This 6-hour course provides guidelines for counselors, social workers, and psychologists in both public and private settings who treat adults dependent on marijuana. It utilizes the Center for Substance Abuse manual for Brief Counseling for Marijuana Dependence (BCMD) that is based on the research protocol used by counselors in the Marijuana Treatment Project. The one-on-one sessions in the manual present how a counselor can help a client understand certain topics, keep a determination to change, learn new skills, and access needed community supports. The course is practical and applied.
Goals and Objectives
1. To understand marijuana dependence counseling (BMDC) and the use of the manual.
2. To understand the theoretical basis for BMDC treatment, the tasks of the BMDC approach, the target population, and the sequencing of BMDC sessions.
3. To understand how to assess for marijuana dependence.
4. To understand how to enhance motivation to change.
5. To learn how to change marijuana use through skill building using core and elective skill topics.
6. To understand the nature, consequences, prevalence, and research results of treatment of marijuana dependence.
Your Course Instructor:
Robert A. Shearer, Ph.D.
Dr. Robert A. Shearer is a retired professor of Criminal Justice, Sam Houston State University. He received his Ph.D. in Counseling and Psychology from Texas A & M University, Commerce. Prior to teaching Criminal Justice, he taught Educational Psychology at Mississippi State University on campus and in the extension program across rural Mississippi during the civil rights era.
He has been teaching, training, consulting and conducting research in the fields of Criminal Justice, human behavior, and addictions for over thirty-six years. He is the author of over sixty professional and refereed articles in Criminal Justice and behavior. He is also the author of Interviewing: Theories, techniques, and practices, 5th edition published by Prentice Hall. Dr. Shearer has also created over a dozen measurement, research, and assessment instruments in Criminal Justice and addictions.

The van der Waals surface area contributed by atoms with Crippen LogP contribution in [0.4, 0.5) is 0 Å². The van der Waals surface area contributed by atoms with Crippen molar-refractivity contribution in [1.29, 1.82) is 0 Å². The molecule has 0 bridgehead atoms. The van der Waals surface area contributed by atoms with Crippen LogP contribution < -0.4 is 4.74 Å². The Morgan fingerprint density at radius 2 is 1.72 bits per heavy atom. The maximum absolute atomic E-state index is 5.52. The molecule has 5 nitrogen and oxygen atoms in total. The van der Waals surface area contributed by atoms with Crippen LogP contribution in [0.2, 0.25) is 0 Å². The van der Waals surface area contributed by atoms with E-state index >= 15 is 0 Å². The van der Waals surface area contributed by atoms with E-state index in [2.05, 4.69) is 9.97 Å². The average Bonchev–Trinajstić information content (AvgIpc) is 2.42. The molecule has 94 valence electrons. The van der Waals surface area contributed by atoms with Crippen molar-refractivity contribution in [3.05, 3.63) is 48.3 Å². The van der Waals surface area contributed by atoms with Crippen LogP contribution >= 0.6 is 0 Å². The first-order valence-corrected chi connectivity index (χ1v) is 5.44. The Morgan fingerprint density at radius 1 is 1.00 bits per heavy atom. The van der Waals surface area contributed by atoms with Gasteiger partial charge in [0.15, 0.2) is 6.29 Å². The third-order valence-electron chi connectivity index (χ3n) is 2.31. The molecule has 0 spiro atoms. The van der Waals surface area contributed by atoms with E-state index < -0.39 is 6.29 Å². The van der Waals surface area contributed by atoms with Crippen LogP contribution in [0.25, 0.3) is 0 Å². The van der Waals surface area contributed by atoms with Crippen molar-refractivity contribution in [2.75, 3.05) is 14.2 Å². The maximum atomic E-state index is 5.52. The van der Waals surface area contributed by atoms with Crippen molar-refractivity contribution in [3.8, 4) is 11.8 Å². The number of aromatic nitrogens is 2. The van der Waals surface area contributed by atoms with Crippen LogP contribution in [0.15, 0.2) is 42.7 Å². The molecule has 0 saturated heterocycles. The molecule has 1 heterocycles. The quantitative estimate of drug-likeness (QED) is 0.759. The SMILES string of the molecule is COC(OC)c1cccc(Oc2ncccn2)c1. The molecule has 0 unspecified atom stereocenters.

He has been a psychotherapist in private practice and served as a consultant to dozens of local, state, and national agencies. His interests continue to be substance abuse program assessment and evaluation. He has taught courses in interviewing, human behavior, substance abuse counseling, drugs-crime-social policy, assessment and treatment planning, and educational psychology. He has also taught several university level psychology courses in the Texas Department of Criminal Justice Institutional Division, led group therapy in prison, trained group therapists, and served as an expert witness in various courts of law.
He has been the president of the International Association of Addictions and Offender Counseling and the editor of the Journal of Addictions and Offender Counseling as well as a member of many Criminal Justice, criminology, and counseling professional organizations prior to retirement.